Pulmonary arterial hypertension (PAH) is a disease of the pulmonary arterial vasculature and its remodeling, in which patient mortality is significantly associated with impaired RV function. The prognosis of patients with PAH is very poor with five-year survival <50%, and there are no available therapies to prevent right heart failure in PAH. Recent studies by the applicant?s group in animal models of PAH and clinical studies have shown that altered RV diastolic stiffness to be an important feature of PAH pathogenesis. Here we propose to investigate the structural mechanisms by which remodeling of RV extracellular matrix (ECM) alters their mechanical properties and the cellular mechanisms by which changes in RV mechanical loading and material properties in turn regulate the phenotype and pro-fibrotic signaling of cardiac fibroblasts. Using a comprehensive time-course in a well-established animal model of PAH progression, we will conduct detailed in-vivo physiological studies and biaxial tissue biomechanical testing of intact and decellularized RV samples together with microstructural mathematical modeling to determine how ECM remodeling alters RV myocardial mechanic and diastolic function. We will then recapitulate these alterations in RV ECM structure and mechanics in a novel in-vitro model to investigate how altered ECM structure and loading conditions in PAH regulate RV cardiac fibroblasts (CFB) differentiation, activation, and pro-fibrotic ECM expression. Finally, we will use these new in-vitro measurements to extend and validate a mathematical model of mechano- regulated CBF cell signaling.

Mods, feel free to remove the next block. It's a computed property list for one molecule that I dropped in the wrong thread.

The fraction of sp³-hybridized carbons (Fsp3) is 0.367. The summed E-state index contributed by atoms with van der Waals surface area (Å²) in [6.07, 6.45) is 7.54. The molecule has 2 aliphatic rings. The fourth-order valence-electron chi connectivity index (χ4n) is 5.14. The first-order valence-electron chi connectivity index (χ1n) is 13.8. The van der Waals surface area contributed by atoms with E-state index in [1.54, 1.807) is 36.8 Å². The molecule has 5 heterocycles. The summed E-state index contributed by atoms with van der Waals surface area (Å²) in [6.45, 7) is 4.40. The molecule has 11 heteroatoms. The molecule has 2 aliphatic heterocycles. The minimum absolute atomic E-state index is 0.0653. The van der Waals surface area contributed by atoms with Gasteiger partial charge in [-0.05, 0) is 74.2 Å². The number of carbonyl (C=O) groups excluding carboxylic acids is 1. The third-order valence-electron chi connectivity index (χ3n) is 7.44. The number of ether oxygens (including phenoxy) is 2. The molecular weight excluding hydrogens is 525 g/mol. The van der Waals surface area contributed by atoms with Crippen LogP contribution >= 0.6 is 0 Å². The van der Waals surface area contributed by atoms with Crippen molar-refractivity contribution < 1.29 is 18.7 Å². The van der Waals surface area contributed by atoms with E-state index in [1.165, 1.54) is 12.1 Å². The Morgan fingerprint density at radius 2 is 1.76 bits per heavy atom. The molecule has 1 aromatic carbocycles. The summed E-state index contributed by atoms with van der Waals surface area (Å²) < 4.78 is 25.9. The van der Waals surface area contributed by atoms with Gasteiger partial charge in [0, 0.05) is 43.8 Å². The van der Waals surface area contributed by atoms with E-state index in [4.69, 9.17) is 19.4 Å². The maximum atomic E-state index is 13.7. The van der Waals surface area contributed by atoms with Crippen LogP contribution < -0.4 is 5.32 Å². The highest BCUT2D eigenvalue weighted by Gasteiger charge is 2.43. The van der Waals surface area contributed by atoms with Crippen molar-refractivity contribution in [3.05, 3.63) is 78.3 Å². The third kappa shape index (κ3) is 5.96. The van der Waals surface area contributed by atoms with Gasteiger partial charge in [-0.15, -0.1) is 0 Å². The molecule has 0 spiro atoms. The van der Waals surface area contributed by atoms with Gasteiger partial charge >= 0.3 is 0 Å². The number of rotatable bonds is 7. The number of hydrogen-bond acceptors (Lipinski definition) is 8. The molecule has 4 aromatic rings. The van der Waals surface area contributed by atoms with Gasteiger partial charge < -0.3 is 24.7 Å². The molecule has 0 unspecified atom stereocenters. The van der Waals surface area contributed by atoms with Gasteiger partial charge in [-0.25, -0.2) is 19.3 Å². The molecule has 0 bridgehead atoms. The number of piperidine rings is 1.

The specific aims of this proposal will determine the time course of changes in RV geometry, contractility and diastolic material properties that compensate for altered hemodynamic loads during PAH and determine how these mechanisms become maladaptive (Aim 1); the changes in RV myocardial structure and mechanics during adaptive and maladaptive RV ECM remodeling, and identify the biomechanical stimuli driving these changes in PAH (Aim 2); and the mechanobiological mechanisms regulating adaptive and maladaptive RV ECM remodeling during PAH (Aim 3). The overall outcome of the proposed research will be the discovery of quantitative biological principles of the RV extracellular matrix (ECM) remodeling that contribute to the changes in diastolic function that occur during the progression of PAH and the transition to decompensated RV dysfunction.
Pulmonary arterial hypertension (PAH) is involved in 200,000 hospitalizations per year in the United States with has high mortality rates due to impaired right ventricular (RV) function. The prognosis is very poor with five-year survival <50%, and there are no available therapies to prevent right heart failure. The goal of this research is to investigate the tissue mechanisms by which remodeling of the collagen extracellular matrix in PAH alters RV myocardium stiffness initially to compensate and how in the progression of the disease this stiffening reverse leading to RV dilation in a well-established rat model.